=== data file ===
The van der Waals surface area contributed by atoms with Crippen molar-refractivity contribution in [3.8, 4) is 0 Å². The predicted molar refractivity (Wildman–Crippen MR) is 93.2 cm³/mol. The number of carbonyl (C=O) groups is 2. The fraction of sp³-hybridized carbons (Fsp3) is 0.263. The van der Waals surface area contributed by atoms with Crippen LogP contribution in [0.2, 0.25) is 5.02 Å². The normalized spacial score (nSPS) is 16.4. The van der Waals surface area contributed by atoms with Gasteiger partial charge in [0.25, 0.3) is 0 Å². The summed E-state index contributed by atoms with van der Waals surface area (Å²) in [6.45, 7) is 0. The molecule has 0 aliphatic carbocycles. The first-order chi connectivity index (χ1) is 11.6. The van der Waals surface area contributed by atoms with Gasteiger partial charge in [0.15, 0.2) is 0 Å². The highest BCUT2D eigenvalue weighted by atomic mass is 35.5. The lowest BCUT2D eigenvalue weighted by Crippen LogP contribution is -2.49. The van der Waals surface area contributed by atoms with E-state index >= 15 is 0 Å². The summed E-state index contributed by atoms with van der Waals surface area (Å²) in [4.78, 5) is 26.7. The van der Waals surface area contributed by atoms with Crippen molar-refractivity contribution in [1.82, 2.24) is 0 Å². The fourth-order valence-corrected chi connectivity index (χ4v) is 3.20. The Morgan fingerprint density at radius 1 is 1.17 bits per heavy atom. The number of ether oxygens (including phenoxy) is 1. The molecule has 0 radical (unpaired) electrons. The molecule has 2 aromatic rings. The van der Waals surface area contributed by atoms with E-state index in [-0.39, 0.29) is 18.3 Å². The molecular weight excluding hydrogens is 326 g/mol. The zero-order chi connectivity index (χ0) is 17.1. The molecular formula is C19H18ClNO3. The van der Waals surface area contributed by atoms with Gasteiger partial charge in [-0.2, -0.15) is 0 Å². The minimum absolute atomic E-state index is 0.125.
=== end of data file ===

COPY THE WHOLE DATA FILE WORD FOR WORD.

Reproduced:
The van der Waals surface area contributed by atoms with Crippen molar-refractivity contribution in [3.8, 4) is 0 Å². The predicted molar refractivity (Wildman–Crippen MR) is 93.2 cm³/mol. The number of carbonyl (C=O) groups is 2. The fraction of sp³-hybridized carbons (Fsp3) is 0.263. The van der Waals surface area contributed by atoms with Crippen LogP contribution in [0.2, 0.25) is 5.02 Å². The normalized spacial score (nSPS) is 16.4. The van der Waals surface area contributed by atoms with Gasteiger partial charge in [0.25, 0.3) is 0 Å². The summed E-state index contributed by atoms with van der Waals surface area (Å²) in [6.45, 7) is 0. The molecule has 0 aliphatic carbocycles. The first-order chi connectivity index (χ1) is 11.6. The van der Waals surface area contributed by atoms with Gasteiger partial charge in [0.15, 0.2) is 0 Å². The highest BCUT2D eigenvalue weighted by atomic mass is 35.5. The lowest BCUT2D eigenvalue weighted by Crippen LogP contribution is -2.49. The van der Waals surface area contributed by atoms with E-state index >= 15 is 0 Å². The summed E-state index contributed by atoms with van der Waals surface area (Å²) in [4.78, 5) is 26.7. The van der Waals surface area contributed by atoms with Crippen molar-refractivity contribution in [1.82, 2.24) is 0 Å². The fourth-order valence-corrected chi connectivity index (χ4v) is 3.20. The Morgan fingerprint density at radius 1 is 1.17 bits per heavy atom. The number of ether oxygens (including phenoxy) is 1. The molecule has 0 radical (unpaired) electrons. The molecule has 2 aromatic rings. The van der Waals surface area contributed by atoms with E-state index in [-0.39, 0.29) is 18.3 Å². The molecular weight excluding hydrogens is 326 g/mol. The zero-order chi connectivity index (χ0) is 17.1. The molecular formula is C19H18ClNO3. The van der Waals surface area contributed by atoms with Gasteiger partial charge in [-0.2, -0.15) is 0 Å². The minimum absolute atomic E-state index is 0.125.